Some New Jersey officials think the state should consider placing a limit on how many casinos would be allowed to operate in Atlantic City.
There are currently nine casinos in the resort, and a Rutgers University report presented Thursday to a state Assembly panel highlighted familiar and oft-proven themes: that the northeast U.S. casino market is saturated and that new casinos will hurt Atlantic City.
Jim Johnson, who formerly led Gov. Phil Murphy’s Atlantic City recovery efforts, has suggested a cap on the number of casino licenses. He reiterated that suggestion Thursday, calling the ongoing health of the existing casinos “a very serious concern.”
“The trendlines suggest things are going to be down,” as new casinos continue to open in neighboring states, he said. “The Atlantic City casino industry is vulnerable to challenges from within, and competition from outside the state. The data is really stark.”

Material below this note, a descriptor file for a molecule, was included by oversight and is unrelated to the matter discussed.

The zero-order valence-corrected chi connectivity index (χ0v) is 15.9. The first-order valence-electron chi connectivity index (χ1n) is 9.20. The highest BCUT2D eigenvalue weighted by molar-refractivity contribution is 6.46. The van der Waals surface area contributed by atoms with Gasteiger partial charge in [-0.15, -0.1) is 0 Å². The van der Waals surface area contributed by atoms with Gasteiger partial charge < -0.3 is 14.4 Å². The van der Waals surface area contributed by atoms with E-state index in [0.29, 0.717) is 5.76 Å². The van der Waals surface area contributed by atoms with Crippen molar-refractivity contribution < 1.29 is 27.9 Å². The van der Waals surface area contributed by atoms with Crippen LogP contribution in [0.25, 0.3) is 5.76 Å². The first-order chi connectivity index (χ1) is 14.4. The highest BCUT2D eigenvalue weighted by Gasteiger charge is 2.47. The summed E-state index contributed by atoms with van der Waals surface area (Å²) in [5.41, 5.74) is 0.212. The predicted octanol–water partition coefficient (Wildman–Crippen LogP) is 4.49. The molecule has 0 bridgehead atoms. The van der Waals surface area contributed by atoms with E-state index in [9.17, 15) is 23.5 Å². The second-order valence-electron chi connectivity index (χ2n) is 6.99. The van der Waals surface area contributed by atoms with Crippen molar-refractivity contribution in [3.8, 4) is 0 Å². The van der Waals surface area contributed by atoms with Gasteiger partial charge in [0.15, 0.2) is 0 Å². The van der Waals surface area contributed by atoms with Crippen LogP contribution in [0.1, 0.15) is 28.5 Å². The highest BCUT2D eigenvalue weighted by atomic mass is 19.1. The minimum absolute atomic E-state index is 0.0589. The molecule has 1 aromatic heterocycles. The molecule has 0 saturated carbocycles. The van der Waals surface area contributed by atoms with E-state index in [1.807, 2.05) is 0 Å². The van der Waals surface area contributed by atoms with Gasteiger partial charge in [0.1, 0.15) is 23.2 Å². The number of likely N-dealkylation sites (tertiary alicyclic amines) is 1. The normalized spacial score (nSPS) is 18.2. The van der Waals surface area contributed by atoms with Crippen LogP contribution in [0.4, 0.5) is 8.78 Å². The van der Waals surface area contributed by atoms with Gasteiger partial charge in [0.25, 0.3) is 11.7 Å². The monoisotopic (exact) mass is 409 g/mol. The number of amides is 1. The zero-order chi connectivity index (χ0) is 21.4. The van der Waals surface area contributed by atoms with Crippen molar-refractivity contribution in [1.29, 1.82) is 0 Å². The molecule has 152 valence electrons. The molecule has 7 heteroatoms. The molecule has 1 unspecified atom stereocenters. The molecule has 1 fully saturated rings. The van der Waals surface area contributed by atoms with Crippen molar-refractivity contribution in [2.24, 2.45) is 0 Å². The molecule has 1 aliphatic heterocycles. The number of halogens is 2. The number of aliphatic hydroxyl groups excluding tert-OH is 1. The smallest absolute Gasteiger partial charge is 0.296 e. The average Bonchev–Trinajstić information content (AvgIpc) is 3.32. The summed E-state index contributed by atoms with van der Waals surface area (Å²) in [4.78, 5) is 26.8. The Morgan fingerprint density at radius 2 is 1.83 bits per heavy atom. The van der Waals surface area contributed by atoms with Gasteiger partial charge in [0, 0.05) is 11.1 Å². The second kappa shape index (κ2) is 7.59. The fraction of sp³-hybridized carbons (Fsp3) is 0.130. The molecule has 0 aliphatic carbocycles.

The Rutgers report predicted a casino due to open next year in Philadelphia’s stadium district with 2,000 slot machines could divert $63 million to $150 million in gambling revenue currently being spent in Atlantic City casinos.
The idea received support from several lawmakers.
Democratic Assemblyman Ralph Caputo panned a proposal to restore casino operations to the Showboat, which currently operates as a non-gambling hotel.
“That’s just a bad idea,” said Caputo, who is a former Atlantic City casino executive. He said AC’s overall gambling revenue has increased in the 15 months since two new casinos opened last year: Hard Rock, the former Trump Taj Mahal, and Ocean Casino Resort, the former Revel.
But the gross operating profit of the casinos has declined since the two new entrants joined the market.
Republican Assemblyman Ronald Dancer also said a cap on casino license should be studied.
“There are only so many gambling dollars to go around,” he said. “This certainly needs to be part of the discussion.”